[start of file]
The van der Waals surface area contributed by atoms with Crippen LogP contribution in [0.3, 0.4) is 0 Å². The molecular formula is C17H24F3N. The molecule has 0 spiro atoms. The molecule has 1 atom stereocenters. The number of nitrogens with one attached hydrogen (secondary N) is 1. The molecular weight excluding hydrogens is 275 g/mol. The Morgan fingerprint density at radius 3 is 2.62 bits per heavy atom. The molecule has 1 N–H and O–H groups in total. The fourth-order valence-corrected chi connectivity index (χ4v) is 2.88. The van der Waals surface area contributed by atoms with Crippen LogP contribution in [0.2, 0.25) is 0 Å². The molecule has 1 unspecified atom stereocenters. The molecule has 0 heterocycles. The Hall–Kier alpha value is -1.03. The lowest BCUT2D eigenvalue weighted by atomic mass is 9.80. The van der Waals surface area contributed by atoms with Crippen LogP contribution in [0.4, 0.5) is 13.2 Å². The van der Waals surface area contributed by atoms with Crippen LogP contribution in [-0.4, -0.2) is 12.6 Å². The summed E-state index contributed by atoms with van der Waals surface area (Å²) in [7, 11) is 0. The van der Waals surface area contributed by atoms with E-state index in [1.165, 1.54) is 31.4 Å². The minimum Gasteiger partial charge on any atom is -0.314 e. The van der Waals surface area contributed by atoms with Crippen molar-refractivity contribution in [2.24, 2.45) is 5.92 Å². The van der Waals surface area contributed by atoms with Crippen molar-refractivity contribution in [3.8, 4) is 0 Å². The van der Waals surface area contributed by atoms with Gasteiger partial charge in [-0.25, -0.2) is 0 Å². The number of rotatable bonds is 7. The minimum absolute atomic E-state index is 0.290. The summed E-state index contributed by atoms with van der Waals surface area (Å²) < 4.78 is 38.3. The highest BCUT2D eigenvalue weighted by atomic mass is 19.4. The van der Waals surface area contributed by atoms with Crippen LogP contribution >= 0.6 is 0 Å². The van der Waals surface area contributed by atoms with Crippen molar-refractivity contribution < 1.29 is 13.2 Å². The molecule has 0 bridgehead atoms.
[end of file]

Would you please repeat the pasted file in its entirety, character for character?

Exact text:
The van der Waals surface area contributed by atoms with Crippen LogP contribution in [0.3, 0.4) is 0 Å². The molecular formula is C17H24F3N. The molecule has 0 spiro atoms. The molecule has 1 atom stereocenters. The number of nitrogens with one attached hydrogen (secondary N) is 1. The molecular weight excluding hydrogens is 275 g/mol. The Morgan fingerprint density at radius 3 is 2.62 bits per heavy atom. The molecule has 1 N–H and O–H groups in total. The fourth-order valence-corrected chi connectivity index (χ4v) is 2.88. The van der Waals surface area contributed by atoms with Crippen LogP contribution in [0.2, 0.25) is 0 Å². The molecule has 1 unspecified atom stereocenters. The molecule has 0 heterocycles. The Hall–Kier alpha value is -1.03. The lowest BCUT2D eigenvalue weighted by atomic mass is 9.80. The van der Waals surface area contributed by atoms with Crippen LogP contribution in [0.4, 0.5) is 13.2 Å². The van der Waals surface area contributed by atoms with Crippen LogP contribution in [-0.4, -0.2) is 12.6 Å². The summed E-state index contributed by atoms with van der Waals surface area (Å²) in [7, 11) is 0. The van der Waals surface area contributed by atoms with E-state index in [1.165, 1.54) is 31.4 Å². The minimum Gasteiger partial charge on any atom is -0.314 e. The van der Waals surface area contributed by atoms with Crippen molar-refractivity contribution in [2.24, 2.45) is 5.92 Å². The van der Waals surface area contributed by atoms with Crippen molar-refractivity contribution in [3.8, 4) is 0 Å². The van der Waals surface area contributed by atoms with Gasteiger partial charge in [-0.25, -0.2) is 0 Å². The number of rotatable bonds is 7. The minimum absolute atomic E-state index is 0.290. The summed E-state index contributed by atoms with van der Waals surface area (Å²) < 4.78 is 38.3. The highest BCUT2D eigenvalue weighted by atomic mass is 19.4. The van der Waals surface area contributed by atoms with Crippen LogP contribution >= 0.6 is 0 Å². The van der Waals surface area contributed by atoms with Crippen molar-refractivity contribution < 1.29 is 13.2 Å². The molecule has 0 bridgehead atoms.